How Gratitude Works: A Potential Mechanism Explaining the Effectiveness of Gratitude Intervention
Although our study was not designed to examine the mechanisms that might underlie relationships between gratitude and functioning, these mechanisms might be explained by the Broaden and Build Theory (Fredrickson, 1998, 2001). It suggests that positive emotions, including gratitude, “undo” the consequences of negative events. It is possible that gratitude is an “undoer” of distress related to breast cancer treatment. Perhaps our gratitude intervention worked because there is room for recovery among women with breast cancer.
There are individual differences in how much individuals seek positive emotions in their daily lives (Catalino et al., 2014). “Prioritizing positivity” is how they called the tendency “to seek out positivity by virtue of how they make decisions about how to organize their day-to-day lives” (Catalino et al., 2014, p. 1159). Catalino et al. (2014) suggest that individuals who prioritize positivity in everyday life by selecting situations that maximize their positive emotions tend to feel happier (Catalino et al., 2014). Interpreting daily gratitude as a strategy of prioritizing positivity serves a convincing scenario, suggesting that active expressing gratitude might be an effective strategy to increase daily functioning.
Within-Person Relationships Between Gratitude and Well-Being
The other focus of the paper was to verify within-person relationships between gratitude and well-being. Consistent with the literature (Kashdan et al., 2006; Krejtz et al., 2016; Nezlek et al., 2017) we found that daily gratitude was positively correlated with positive aspects of daily functioning. Our results replicate the results of previous research that studied veterans of the war in Vietnam (Kashdan et al., 2006), healthy adults (Krejtz et al., 2016), and college students (Nezlek et al., 2017), suggesting that these relations are not sample-specific. Moreover, some of the outcome measures of the present study were different than those used previously, suggesting that the effects of daily gratitude are broad. Establishing the universality of within-person relationships between gratitude and daily psychological functioning will require work involving different samples and different measures. Nevertheless, we think the present study in combination with existing research provides a good starting point.
eHealth Interventions Versus Non-digital Interventions
In the present study, the majority of the participants kept an online diary, whereas 37% kept its non-digital counterpart. Although the method effect was not significant for any of the daily measures for which the condition effect was significant, it may be worth conducting a study in which the method effect would be examined in two equal-sized groups, as the advantages of digital interventions are largely discussed nowadays. There is a substantial body of research suggesting that eHealth interventions are effective at improving the well-being of women with breast cancer (Triberti et al., 2019). eHealth diaries maintain participants’ engagement because they are interactive and accessible at any time. Nevertheless, Triberti et al. (2019) claim that the effectiveness of eHealth interventions largely depends on patients’ attitude toward the potential effectiveness of such much and we are unaware of research on this specific topic. Moreover, eHealth interventions are often expected to be more effective than they are in reality (Granja et al., 2018). This difference may be due to various factors such as disrupted workflow and a loss of face-to-face communication reported by doctors whose patients started using digital interventions.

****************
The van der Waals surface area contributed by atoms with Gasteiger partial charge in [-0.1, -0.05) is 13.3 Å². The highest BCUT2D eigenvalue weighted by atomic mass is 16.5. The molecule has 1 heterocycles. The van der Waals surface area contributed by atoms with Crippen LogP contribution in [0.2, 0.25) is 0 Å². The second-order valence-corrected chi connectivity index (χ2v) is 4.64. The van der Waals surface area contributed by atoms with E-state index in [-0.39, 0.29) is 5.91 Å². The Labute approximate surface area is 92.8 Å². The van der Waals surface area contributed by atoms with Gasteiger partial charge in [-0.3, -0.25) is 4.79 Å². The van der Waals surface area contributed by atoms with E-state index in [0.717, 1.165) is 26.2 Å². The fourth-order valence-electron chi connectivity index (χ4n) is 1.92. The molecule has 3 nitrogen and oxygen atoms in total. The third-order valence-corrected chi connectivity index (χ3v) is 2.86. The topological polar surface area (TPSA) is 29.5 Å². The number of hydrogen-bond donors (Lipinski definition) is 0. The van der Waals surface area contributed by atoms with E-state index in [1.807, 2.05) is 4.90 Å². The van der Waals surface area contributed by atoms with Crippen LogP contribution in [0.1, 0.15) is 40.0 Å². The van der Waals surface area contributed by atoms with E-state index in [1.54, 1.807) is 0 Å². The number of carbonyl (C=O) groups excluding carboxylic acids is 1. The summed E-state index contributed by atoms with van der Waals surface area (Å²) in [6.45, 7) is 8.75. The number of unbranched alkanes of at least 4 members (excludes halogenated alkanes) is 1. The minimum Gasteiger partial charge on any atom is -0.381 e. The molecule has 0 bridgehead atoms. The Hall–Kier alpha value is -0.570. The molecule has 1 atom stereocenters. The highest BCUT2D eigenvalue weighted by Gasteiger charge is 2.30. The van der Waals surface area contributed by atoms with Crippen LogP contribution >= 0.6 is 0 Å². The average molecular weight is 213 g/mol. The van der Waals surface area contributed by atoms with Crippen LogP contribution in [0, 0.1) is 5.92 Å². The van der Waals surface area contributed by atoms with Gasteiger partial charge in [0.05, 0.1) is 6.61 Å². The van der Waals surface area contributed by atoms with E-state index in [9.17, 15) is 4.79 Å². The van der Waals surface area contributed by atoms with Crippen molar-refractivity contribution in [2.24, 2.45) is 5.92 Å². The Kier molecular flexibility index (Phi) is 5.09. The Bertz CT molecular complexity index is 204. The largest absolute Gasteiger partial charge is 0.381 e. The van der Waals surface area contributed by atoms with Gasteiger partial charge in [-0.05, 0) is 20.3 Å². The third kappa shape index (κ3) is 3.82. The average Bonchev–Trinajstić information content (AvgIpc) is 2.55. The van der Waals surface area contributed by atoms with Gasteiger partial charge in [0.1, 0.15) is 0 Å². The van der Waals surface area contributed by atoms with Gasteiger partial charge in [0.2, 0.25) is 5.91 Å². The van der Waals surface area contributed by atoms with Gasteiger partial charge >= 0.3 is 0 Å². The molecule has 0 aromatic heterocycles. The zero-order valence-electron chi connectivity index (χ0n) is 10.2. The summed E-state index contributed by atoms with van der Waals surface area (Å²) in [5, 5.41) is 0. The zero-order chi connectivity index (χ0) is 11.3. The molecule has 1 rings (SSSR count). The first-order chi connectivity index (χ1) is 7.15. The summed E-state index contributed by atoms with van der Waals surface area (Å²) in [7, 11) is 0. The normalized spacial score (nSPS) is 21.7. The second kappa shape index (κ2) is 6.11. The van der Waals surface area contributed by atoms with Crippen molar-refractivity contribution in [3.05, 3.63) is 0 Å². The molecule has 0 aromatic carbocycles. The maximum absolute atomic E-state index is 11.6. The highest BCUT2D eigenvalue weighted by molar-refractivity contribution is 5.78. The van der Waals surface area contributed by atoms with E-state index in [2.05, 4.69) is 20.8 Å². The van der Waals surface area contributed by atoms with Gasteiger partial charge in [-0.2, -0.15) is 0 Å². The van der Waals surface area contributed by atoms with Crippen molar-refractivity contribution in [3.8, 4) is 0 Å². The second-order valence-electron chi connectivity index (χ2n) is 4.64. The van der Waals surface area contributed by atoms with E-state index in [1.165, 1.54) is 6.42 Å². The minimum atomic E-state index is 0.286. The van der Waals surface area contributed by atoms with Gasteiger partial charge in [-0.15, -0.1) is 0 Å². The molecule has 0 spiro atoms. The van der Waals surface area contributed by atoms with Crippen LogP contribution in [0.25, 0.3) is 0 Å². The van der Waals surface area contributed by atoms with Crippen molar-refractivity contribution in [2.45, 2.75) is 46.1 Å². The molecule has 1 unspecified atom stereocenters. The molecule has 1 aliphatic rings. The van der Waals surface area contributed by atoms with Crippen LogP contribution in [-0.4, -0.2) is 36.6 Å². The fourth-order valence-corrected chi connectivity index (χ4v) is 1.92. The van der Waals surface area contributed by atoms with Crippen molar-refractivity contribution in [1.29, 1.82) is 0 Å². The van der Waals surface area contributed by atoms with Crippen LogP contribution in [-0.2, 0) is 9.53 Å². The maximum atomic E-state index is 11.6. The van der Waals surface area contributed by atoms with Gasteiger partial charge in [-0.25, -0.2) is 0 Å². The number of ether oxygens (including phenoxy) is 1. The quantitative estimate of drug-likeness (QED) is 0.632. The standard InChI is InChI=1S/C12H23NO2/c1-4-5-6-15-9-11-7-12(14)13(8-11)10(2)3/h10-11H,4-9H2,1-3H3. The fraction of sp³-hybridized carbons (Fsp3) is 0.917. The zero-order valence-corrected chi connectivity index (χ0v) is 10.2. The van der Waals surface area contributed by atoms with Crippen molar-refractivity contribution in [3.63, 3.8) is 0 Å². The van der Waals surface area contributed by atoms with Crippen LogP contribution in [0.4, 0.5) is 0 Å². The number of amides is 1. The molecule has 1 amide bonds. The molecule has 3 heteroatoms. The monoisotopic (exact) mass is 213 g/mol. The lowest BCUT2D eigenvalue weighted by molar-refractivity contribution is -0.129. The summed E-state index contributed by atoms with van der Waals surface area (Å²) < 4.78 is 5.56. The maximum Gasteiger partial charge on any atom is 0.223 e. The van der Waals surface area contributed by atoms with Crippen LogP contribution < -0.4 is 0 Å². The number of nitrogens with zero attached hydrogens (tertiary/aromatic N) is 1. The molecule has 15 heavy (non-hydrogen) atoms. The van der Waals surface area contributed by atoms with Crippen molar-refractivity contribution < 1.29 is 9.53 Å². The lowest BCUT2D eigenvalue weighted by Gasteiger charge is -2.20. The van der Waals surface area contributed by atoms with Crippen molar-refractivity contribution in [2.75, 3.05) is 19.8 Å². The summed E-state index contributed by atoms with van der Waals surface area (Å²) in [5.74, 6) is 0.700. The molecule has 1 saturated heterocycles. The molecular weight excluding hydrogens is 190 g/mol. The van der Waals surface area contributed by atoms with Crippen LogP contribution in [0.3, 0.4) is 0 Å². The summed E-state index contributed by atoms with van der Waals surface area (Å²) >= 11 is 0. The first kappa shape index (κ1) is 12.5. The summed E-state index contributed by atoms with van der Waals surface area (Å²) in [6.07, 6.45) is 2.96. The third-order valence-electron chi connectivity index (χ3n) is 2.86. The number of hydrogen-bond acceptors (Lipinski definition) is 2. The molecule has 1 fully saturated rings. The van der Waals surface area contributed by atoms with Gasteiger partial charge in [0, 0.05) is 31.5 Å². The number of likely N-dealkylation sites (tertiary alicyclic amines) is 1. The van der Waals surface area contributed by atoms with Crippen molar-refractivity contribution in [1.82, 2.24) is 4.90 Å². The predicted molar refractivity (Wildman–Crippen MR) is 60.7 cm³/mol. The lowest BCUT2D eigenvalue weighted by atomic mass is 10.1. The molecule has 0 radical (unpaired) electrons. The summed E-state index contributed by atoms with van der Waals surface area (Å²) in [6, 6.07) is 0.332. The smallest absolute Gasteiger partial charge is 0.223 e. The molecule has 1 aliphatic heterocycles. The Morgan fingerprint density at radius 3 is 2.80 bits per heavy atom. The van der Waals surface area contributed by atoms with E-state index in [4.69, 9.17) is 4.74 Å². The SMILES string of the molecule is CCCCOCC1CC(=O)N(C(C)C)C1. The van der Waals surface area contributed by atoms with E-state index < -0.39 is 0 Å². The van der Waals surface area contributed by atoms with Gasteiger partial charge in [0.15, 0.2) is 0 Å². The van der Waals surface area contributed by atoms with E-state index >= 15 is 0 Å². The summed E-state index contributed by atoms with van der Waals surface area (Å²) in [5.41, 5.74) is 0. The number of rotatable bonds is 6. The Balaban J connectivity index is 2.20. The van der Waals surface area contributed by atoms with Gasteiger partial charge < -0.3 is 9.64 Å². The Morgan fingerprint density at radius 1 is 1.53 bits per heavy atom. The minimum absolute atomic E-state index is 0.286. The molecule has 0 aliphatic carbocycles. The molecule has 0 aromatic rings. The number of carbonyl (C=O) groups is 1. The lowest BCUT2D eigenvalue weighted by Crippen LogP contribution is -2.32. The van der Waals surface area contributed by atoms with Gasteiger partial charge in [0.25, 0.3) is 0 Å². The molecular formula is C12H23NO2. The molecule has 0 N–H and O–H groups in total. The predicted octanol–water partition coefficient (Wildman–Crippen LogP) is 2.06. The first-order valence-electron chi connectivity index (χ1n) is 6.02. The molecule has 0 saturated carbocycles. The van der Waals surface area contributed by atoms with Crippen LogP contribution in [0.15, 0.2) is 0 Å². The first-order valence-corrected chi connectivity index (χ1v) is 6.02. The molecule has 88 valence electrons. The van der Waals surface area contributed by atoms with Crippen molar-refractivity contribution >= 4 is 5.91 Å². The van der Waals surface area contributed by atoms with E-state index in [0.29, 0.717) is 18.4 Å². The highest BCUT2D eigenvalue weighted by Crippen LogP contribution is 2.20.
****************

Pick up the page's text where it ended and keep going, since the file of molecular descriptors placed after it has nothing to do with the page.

Børøsund et al. (2014) studied the effect of several Web-based health programs on the functioning of breast cancer patients and compared it to the traditional care outcomes. The results indicated significantly lower anxiety and depression in the digital intervention groups (compared to the non-digital intervention group). The authors attributed some of these differences to the fact that the online interventions were multi-componential and provided more functions than traditional care programs (Børøsund et al., 2014). Online interventions have a natural advantage of enabling communication, interaction, and support. Nevertheless, as long as the content and functionalities of digital and non-digital interventions are the same, it may be expected that they would not differ in their outcome simply because of the mode of application (Triberti et al., 2019). In the present study, the online diary and the paper–pencil one had the same content, which may explain the lack of the method effect.
Limitations and Future Directions